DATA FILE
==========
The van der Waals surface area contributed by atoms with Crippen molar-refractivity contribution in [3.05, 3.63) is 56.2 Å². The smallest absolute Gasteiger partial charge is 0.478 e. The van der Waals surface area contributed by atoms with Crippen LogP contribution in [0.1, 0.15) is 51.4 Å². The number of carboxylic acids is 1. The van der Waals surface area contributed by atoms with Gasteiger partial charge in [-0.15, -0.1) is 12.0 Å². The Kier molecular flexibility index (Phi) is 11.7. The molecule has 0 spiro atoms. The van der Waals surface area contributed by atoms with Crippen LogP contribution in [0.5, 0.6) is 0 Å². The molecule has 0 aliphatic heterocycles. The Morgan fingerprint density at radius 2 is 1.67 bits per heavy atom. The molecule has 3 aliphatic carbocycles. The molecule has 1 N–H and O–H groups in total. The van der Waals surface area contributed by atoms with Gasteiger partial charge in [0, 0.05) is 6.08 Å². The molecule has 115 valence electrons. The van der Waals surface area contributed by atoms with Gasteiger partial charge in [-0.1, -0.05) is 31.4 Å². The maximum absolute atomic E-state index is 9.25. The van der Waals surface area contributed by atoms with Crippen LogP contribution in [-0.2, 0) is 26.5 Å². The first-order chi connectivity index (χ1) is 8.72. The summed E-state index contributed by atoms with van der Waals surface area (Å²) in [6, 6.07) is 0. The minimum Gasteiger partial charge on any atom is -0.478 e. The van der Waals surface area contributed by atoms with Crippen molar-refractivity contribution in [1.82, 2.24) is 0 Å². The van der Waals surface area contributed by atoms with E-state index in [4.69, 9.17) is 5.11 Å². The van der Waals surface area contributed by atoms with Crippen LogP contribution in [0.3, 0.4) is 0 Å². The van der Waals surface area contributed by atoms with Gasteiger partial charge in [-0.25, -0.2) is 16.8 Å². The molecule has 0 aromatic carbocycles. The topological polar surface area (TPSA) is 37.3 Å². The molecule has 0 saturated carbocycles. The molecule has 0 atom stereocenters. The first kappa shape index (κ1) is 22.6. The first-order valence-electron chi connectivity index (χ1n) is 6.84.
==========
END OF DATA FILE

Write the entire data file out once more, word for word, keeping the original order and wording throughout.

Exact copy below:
The van der Waals surface area contributed by atoms with Crippen molar-refractivity contribution in [3.05, 3.63) is 56.2 Å². The smallest absolute Gasteiger partial charge is 0.478 e. The van der Waals surface area contributed by atoms with Crippen LogP contribution in [0.1, 0.15) is 51.4 Å². The number of carboxylic acids is 1. The van der Waals surface area contributed by atoms with Gasteiger partial charge in [-0.15, -0.1) is 12.0 Å². The Kier molecular flexibility index (Phi) is 11.7. The molecule has 0 spiro atoms. The van der Waals surface area contributed by atoms with Crippen LogP contribution in [0.5, 0.6) is 0 Å². The molecule has 0 aliphatic heterocycles. The Morgan fingerprint density at radius 2 is 1.67 bits per heavy atom. The molecule has 3 aliphatic carbocycles. The molecule has 1 N–H and O–H groups in total. The van der Waals surface area contributed by atoms with Gasteiger partial charge in [0, 0.05) is 6.08 Å². The molecule has 115 valence electrons. The van der Waals surface area contributed by atoms with Gasteiger partial charge in [-0.1, -0.05) is 31.4 Å². The maximum absolute atomic E-state index is 9.25. The van der Waals surface area contributed by atoms with Crippen LogP contribution in [-0.2, 0) is 26.5 Å². The first-order chi connectivity index (χ1) is 8.72. The summed E-state index contributed by atoms with van der Waals surface area (Å²) in [6, 6.07) is 0. The minimum Gasteiger partial charge on any atom is -0.478 e. The van der Waals surface area contributed by atoms with Crippen molar-refractivity contribution in [1.82, 2.24) is 0 Å². The van der Waals surface area contributed by atoms with E-state index in [4.69, 9.17) is 5.11 Å². The van der Waals surface area contributed by atoms with Crippen LogP contribution in [0.3, 0.4) is 0 Å². The van der Waals surface area contributed by atoms with Gasteiger partial charge in [-0.25, -0.2) is 16.8 Å². The molecule has 0 aromatic carbocycles. The topological polar surface area (TPSA) is 37.3 Å². The molecule has 0 saturated carbocycles. The molecule has 0 atom stereocenters. The first kappa shape index (κ1) is 22.6. The first-order valence-electron chi connectivity index (χ1n) is 6.84.